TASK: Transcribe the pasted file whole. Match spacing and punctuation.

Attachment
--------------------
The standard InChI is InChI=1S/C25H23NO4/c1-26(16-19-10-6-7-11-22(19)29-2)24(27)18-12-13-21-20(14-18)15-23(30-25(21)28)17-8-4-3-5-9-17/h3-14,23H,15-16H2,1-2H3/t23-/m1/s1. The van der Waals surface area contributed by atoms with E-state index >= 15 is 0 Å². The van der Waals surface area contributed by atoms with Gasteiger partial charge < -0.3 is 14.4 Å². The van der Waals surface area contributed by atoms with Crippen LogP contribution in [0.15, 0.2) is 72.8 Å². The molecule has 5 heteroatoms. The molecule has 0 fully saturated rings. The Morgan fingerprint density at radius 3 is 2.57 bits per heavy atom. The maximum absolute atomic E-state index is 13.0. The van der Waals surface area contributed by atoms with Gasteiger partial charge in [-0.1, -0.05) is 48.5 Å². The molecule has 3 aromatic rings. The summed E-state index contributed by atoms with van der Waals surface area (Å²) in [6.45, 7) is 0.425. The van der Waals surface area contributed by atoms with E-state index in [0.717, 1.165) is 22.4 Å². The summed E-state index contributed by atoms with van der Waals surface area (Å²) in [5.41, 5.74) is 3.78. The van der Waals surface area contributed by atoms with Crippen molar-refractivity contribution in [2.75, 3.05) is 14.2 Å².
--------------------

The standard InChI is InChI=1S/C25H23NO4/c1-26(16-19-10-6-7-11-22(19)29-2)24(27)18-12-13-21-20(14-18)15-23(30-25(21)28)17-8-4-3-5-9-17/h3-14,23H,15-16H2,1-2H3/t23-/m1/s1. The van der Waals surface area contributed by atoms with E-state index >= 15 is 0 Å². The van der Waals surface area contributed by atoms with Gasteiger partial charge < -0.3 is 14.4 Å². The van der Waals surface area contributed by atoms with Crippen LogP contribution in [0.15, 0.2) is 72.8 Å². The molecule has 5 heteroatoms. The molecule has 0 fully saturated rings. The Morgan fingerprint density at radius 3 is 2.57 bits per heavy atom. The maximum absolute atomic E-state index is 13.0. The van der Waals surface area contributed by atoms with Gasteiger partial charge in [-0.1, -0.05) is 48.5 Å². The molecule has 3 aromatic rings. The summed E-state index contributed by atoms with van der Waals surface area (Å²) in [6.45, 7) is 0.425. The van der Waals surface area contributed by atoms with E-state index in [0.717, 1.165) is 22.4 Å². The summed E-state index contributed by atoms with van der Waals surface area (Å²) in [5.41, 5.74) is 3.78. The van der Waals surface area contributed by atoms with Crippen molar-refractivity contribution in [2.75, 3.05) is 14.2 Å².